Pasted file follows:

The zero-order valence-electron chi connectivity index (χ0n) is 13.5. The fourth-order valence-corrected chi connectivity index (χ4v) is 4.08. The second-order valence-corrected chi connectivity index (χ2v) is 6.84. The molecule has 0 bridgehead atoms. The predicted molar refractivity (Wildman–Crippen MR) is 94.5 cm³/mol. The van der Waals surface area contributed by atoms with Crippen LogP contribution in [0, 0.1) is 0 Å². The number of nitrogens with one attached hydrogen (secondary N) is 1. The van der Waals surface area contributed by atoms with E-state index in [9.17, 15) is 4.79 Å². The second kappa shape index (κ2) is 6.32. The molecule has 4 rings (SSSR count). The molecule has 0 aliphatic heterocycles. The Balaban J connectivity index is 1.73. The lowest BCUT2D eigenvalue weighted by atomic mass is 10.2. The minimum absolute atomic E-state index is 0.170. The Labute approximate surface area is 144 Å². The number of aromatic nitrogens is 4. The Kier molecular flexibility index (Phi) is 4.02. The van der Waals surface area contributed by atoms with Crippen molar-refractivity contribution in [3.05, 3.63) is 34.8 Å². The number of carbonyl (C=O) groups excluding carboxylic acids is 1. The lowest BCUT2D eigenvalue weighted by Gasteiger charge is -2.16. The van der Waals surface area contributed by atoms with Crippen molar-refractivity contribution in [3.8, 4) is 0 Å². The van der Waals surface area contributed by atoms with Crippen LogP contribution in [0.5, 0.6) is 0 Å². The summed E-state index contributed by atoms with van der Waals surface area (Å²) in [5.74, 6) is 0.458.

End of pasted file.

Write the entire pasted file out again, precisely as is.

The zero-order valence-electron chi connectivity index (χ0n) is 13.5. The fourth-order valence-corrected chi connectivity index (χ4v) is 4.08. The second-order valence-corrected chi connectivity index (χ2v) is 6.84. The molecule has 0 bridgehead atoms. The predicted molar refractivity (Wildman–Crippen MR) is 94.5 cm³/mol. The van der Waals surface area contributed by atoms with Crippen LogP contribution in [0, 0.1) is 0 Å². The number of nitrogens with one attached hydrogen (secondary N) is 1. The van der Waals surface area contributed by atoms with E-state index in [9.17, 15) is 4.79 Å². The second kappa shape index (κ2) is 6.32. The molecule has 4 rings (SSSR count). The molecule has 0 aliphatic heterocycles. The Balaban J connectivity index is 1.73. The lowest BCUT2D eigenvalue weighted by atomic mass is 10.2. The minimum absolute atomic E-state index is 0.170. The Labute approximate surface area is 144 Å². The number of aromatic nitrogens is 4. The Kier molecular flexibility index (Phi) is 4.02. The van der Waals surface area contributed by atoms with Crippen molar-refractivity contribution in [3.05, 3.63) is 34.8 Å². The number of carbonyl (C=O) groups excluding carboxylic acids is 1. The lowest BCUT2D eigenvalue weighted by Gasteiger charge is -2.16. The van der Waals surface area contributed by atoms with Crippen molar-refractivity contribution in [3.8, 4) is 0 Å². The van der Waals surface area contributed by atoms with Crippen LogP contribution in [0.5, 0.6) is 0 Å². The summed E-state index contributed by atoms with van der Waals surface area (Å²) in [5.74, 6) is 0.458.